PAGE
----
If You Care About Birds, Watch This 4-Minute Video

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is a collection of three small islands in the North Pacific, and one of the most remote places on earth… located near the apex of what is being called the Pacific Garbage Patch, a swirling soup of millions of tons of plastic . In fact, much of this plastic can not be seen at all, but it can’t be avoided as it comes ashore on these pristine beaches and in the stomachs of the birds.”

National Geographic explains:

“Anocean gyre is a circular oceancurrent formed by the Earth’swind patterns and the forces created by therotationof theplanet. The area in the center of a gyre tends to be very calm and stable. The circular motion of the gyre draws indebris. Debris eventually makes its way into the center of the gyre, where it becomes trapped and builds up. A similar garbage patch exists in the Atlantic Ocean, in the North Atlantic Gyre.

“Plastic products can be very harmful to marine life in the gyre. For instance, often mistake plastic bags forjellyfish. And many and birds, such asalbatrosses, have become strangled by the plastic rings used to hold six-packs of soda together… As microplastics and other trash collect on the surface of the ocean, they block sunlight from reachingplankton andalgae below.”

Dead by Chris Jordan – where disposable lighters end up

Some readers might be familiar with the film’s director, Chris Jordan, from hisstunning images of excess. He is a master of bringing numbers into perspective. From cigarette butts to mushroom clouds, Jordan brings our attention to the urgency of changing our behavior and, by extension, our world.

Dead Albatross by Chris Jordan

As the film’s narrator, Jordan eloquently poses a question that leaves me, for one, wondering.

Do we have the courage to face the realities of our time? To allow ourselves to feel deeply enough that it transforms us and our future?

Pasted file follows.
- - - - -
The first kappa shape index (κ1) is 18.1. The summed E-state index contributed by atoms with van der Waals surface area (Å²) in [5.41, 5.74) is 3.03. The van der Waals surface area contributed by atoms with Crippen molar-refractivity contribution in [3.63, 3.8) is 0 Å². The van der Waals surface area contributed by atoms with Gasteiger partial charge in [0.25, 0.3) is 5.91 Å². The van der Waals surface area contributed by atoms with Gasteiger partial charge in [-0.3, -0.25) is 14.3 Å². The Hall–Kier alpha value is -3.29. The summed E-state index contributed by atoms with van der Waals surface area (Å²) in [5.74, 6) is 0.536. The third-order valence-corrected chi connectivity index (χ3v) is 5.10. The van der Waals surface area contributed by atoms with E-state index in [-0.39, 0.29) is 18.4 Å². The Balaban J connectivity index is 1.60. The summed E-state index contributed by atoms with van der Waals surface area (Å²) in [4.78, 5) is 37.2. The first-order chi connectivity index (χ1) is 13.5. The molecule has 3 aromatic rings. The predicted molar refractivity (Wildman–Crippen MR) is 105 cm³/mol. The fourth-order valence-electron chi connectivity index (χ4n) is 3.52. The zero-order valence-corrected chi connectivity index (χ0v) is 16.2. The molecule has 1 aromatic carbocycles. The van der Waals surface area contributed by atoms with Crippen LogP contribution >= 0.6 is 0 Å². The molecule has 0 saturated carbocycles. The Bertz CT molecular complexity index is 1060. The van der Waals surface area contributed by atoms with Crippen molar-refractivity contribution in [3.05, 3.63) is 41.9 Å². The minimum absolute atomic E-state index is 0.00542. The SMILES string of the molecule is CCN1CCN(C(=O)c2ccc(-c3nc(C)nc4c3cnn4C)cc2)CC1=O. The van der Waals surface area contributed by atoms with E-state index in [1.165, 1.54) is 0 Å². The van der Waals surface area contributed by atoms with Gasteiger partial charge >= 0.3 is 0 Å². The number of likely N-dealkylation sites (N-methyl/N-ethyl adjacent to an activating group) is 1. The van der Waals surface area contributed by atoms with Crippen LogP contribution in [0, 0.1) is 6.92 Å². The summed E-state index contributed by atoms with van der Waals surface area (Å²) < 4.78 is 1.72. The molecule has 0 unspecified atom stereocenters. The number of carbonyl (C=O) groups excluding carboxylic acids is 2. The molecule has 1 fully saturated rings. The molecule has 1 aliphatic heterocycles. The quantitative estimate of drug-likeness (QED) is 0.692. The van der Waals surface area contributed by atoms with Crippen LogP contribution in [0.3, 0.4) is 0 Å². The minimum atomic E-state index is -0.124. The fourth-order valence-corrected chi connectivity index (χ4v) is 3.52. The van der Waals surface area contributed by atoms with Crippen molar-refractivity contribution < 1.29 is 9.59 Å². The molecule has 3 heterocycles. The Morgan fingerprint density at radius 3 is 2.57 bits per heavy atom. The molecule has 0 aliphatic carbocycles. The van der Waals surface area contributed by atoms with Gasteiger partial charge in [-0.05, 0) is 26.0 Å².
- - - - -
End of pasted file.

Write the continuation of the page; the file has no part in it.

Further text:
More information and videoclips can be found on the Journey to Midway website.

Vanished - Megascops Choliba by Jose Garcia Allievi

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Cat Vincent
Cat Vincent

Chris, Ken, Mark, personally, as a 'lay person' who has heard of these vast areas of rubbish but has no scientific expertise regarding the reasons they develop and their impact on the wildlife, I am grateful for anything which widens my knowledge. To say birds will 'kill themselves' suggests that is the birds silly fault. It is MAN who's idiocy and carelessness is destroying our planet, bit by bit. If my conscience is touched- or that of anyone I share it with , then the film maker has achieved something of value and one less bit of plastic might be… Read more »

Mark McCandlish

Chris, While I respect your point of view and skepticism regarding the film maker's motives, I think you ought to take a little time to walk the beaches around the Pacific rim since the tsunami at Fukushima, Japan. The debris swept out to sea by that disaster is spreading all across the ocean– not to mention the radioactivity that is following close behind. Recent reports by sailors crossing the Pacific detail vast dead areas of what was once a body of water teaming with life. These things do touch the conscience of wildlife lovers and it touches mine.

Ken Billington

Chris, our posting of any article on our blog does not mean that we necessarily condone the content of the article.

Thanks for bringing this to our and our readers attention. i.e. the fact that the film was sponsored by Fractured Atlas.

Chris Hallamore

I have seen this video before and studied it very carefully. Yes the plastic is horrendous but watch the film carefully and you will see thousands of healthy birds. Some birds (a tiny percentage) inexplicably kill themselves eating the wrong thing. Ostriches will also do this; It is not caused by lack of food. This film is all about soliciting donations to Midway (Midway is a sponsored project of Fractured Atlas, a non-profit arts service organization. ).!!???Google it for more information The photographer didn’t devote his skills to filming healthy birds because this wouldn’t bring him an income. This is… Read more »